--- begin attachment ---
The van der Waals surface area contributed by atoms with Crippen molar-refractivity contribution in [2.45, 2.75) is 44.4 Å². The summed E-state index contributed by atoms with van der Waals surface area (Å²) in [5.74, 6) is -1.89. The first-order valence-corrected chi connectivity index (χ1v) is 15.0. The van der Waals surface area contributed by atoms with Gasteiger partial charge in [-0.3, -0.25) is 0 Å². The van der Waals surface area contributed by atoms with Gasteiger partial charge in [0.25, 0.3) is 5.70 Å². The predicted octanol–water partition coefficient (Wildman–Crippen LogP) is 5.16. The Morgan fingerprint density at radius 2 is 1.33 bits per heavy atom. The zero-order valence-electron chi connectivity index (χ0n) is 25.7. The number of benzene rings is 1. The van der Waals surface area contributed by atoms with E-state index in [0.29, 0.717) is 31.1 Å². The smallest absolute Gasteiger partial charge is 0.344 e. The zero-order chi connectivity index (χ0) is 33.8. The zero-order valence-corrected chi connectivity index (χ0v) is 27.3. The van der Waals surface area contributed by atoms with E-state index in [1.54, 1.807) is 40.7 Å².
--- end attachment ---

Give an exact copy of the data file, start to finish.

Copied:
The van der Waals surface area contributed by atoms with Crippen molar-refractivity contribution in [2.45, 2.75) is 44.4 Å². The summed E-state index contributed by atoms with van der Waals surface area (Å²) in [5.74, 6) is -1.89. The first-order valence-corrected chi connectivity index (χ1v) is 15.0. The van der Waals surface area contributed by atoms with Gasteiger partial charge in [-0.3, -0.25) is 0 Å². The van der Waals surface area contributed by atoms with Gasteiger partial charge in [0.25, 0.3) is 5.70 Å². The predicted octanol–water partition coefficient (Wildman–Crippen LogP) is 5.16. The Morgan fingerprint density at radius 2 is 1.33 bits per heavy atom. The zero-order valence-electron chi connectivity index (χ0n) is 25.7. The number of benzene rings is 1. The van der Waals surface area contributed by atoms with E-state index in [0.29, 0.717) is 31.1 Å². The smallest absolute Gasteiger partial charge is 0.344 e. The zero-order chi connectivity index (χ0) is 33.8. The zero-order valence-corrected chi connectivity index (χ0v) is 27.3. The van der Waals surface area contributed by atoms with E-state index in [1.54, 1.807) is 40.7 Å².